I was there during the period of mid November to early December with limited daylight. The sun typically rises at about 7am then sets at around 3.30pm. Here are my recommendations for Oslo during this early winter period.
1 Aker Brygge
Aker Brygge is the harbour area in Oslo with nice view facing the sea and islands. This is the place where you could have a drink, grab a cup of coffee or take a stroll to the Astrup Fearnley Museum of Modern Art for some art. Remember to bring you student card ; )
Astrup Fearnley Musuem
If you are into contemporary art you will love this place. This is a huge gallery with large scale art pieces and they have Damien Hirst’s work here!
What’s worth to buy here?
The tote bags – 40 NOK
These tote bags are a real good deal at only about 8 SGD. The designs are really awesome and the quality of the canvas material is good, thick and hardy.
Tuesday, Wednesday, Friday: 12-17
Saturday, Sunday: 11-17
Ferry B10 to Nessoden
If you want a cheap way to see nearby fjords, use your Ruter Card (Oslo transit card) and board the ferry B10 at Aker Brygge. Unfortunately when I was there, the weather wasn’t too good to me. All I saw was blueness and rain which was still nice to me coming from a warm tropical climate.
2 Akershus Fortress (free entrance)
Akershus Fortress is a huge landmark in Oslo that you could see from Aker Brygge across the stretch of water from the harbour. From the fortress, you could see the city skyline and experience an ancient military fortress. But you will see some actual soldiers here! The fortress is in fact a military academy of sorts. There is a museum here which you can enter for 60 NOK which explains to you the history about how the Nazis invaded Norway.
The fortress is on the creepier side, as it is dotted with strange little girl statues that are playing hide and seek around the castle. Nonetheless, still worth to come take a look. I came here around evening which made my photos look gloomy.
3 Christmas Market (free entrance)
Experience a Scandinavian Christmas at the Christmas market of Oslo. Located at Spikersuppa, the market houses a carousel, skating rink, ferris wheel and different food stores.
You can try this Elk meat burger, it was so good in the chill winds of winter.
Apologies for the blurred burger image I was too hungry!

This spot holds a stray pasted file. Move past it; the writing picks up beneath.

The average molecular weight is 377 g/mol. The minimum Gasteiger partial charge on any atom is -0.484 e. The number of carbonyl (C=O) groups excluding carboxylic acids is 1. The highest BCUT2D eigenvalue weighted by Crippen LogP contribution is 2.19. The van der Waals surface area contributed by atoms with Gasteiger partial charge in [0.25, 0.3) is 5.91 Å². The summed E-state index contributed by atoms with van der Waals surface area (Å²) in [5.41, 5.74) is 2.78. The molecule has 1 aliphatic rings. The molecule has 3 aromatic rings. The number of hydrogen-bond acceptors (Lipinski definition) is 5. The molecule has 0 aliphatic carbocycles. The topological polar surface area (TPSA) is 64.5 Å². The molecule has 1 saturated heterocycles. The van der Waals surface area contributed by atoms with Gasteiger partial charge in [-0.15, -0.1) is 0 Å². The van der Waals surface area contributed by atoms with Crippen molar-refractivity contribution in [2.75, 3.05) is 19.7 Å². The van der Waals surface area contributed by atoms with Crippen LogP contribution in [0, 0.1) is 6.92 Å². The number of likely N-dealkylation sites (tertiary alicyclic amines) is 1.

View of the Christmas market from a National Theatre station.
4 Frognerparken (Vigeland Park) (free entrance)
The Vigeland park is dotted with sculptures created by a single artist named Gustav Vigeland. I was fortunate to be blessed with good weather that day and was able to experience the full glory of the park.
The park is dotted with nude sculptures that I think is a celebration of the human form. My phone died from the cold so this are some images of the park I managed to capture.
Pro Tip: Phones die in low temperatures about 6 degrees celcius and below. Resurrect you phones or keep you phone alive with a portable charger. I recommend the Xiaomi 25ooo portable charger that have juice to survive for a couple of days.
As you are walking in the park, do note that you need a 10 NOK coin to answer nature’s call.
The stop to alight for this place is Vigelands parken.
5 Oslo Opera House (free entrance)
It snowed on the day and the paths were a bit slippery. But I managed to catch a beautiful sunset of Oslo from the opera house. It’s a short walk from Karl Johans Gate. Take a walk up the steps that lead up to the roofs of the opera house to see the city of Oslo.
Epic sunset from the opera house
This nature spot is a must see when you come to Oslo. Take a stroll around this beautiful lake and breathe in the fresh air.
You can walk on the frozen areas of the lake but do it at your own risk. If you hear a crack, thread lightly as you risk falling into the frozen lake.
To get to Sognsvann take the T-Bahn green line to the last stop of Sognsvann.
7 Frognerseteren (free entrance)
Come here for an authentic Norwegian meal at Frognerseteren Restaurant and Cafe. Don’t got for the expensive one! There’s a cheaper option inside which is the cafe. Get a seat first upstairs, then head downwards to purchase your meal. Experience the decor of the restaurant since 1891. The Norwegian royal family dines at this place every year. To get here, take the T-Bahn to Frognerseteren Station. There will be signs around to guide you.
I had the Norwegian meatballs that was juicy and tender, very different from the conventional IKEA meatballs that we usually have. The meat were accompanied by boiled mini potatoes, a Norwegian staple, mashed peas and cranberry jam. The combination just works perfectly. And to wash it down, I had apple and elderflower cider.
My companion had shredded beef, accompanied by fresh greens and boiled potatoes. The meat was just wonderfully tender.
Finished off the meal with some awesome apple pie and chocolate meringue. The apple pie is one of the signature dessert of the restaurant and the meringue just reminded me of kueh bankit just lighter and sweeter.
Mon – Sat 11:00 – 22:00
Sun 11:00 – 21:00
Mon – Fri 12:00 – 22:00
Sat 13:00 – 22:00
Sun 13:00 – 21:0
After your meal, take a stroll down to the Winter Olympic Ski Jump ramp at Holmenkollen. Walk down the slope along the road down the hill.
Along the way you will see another attraction which is the Holmenkollen Chapel.
The church up close.
The famous ski jump at Holmenkollen!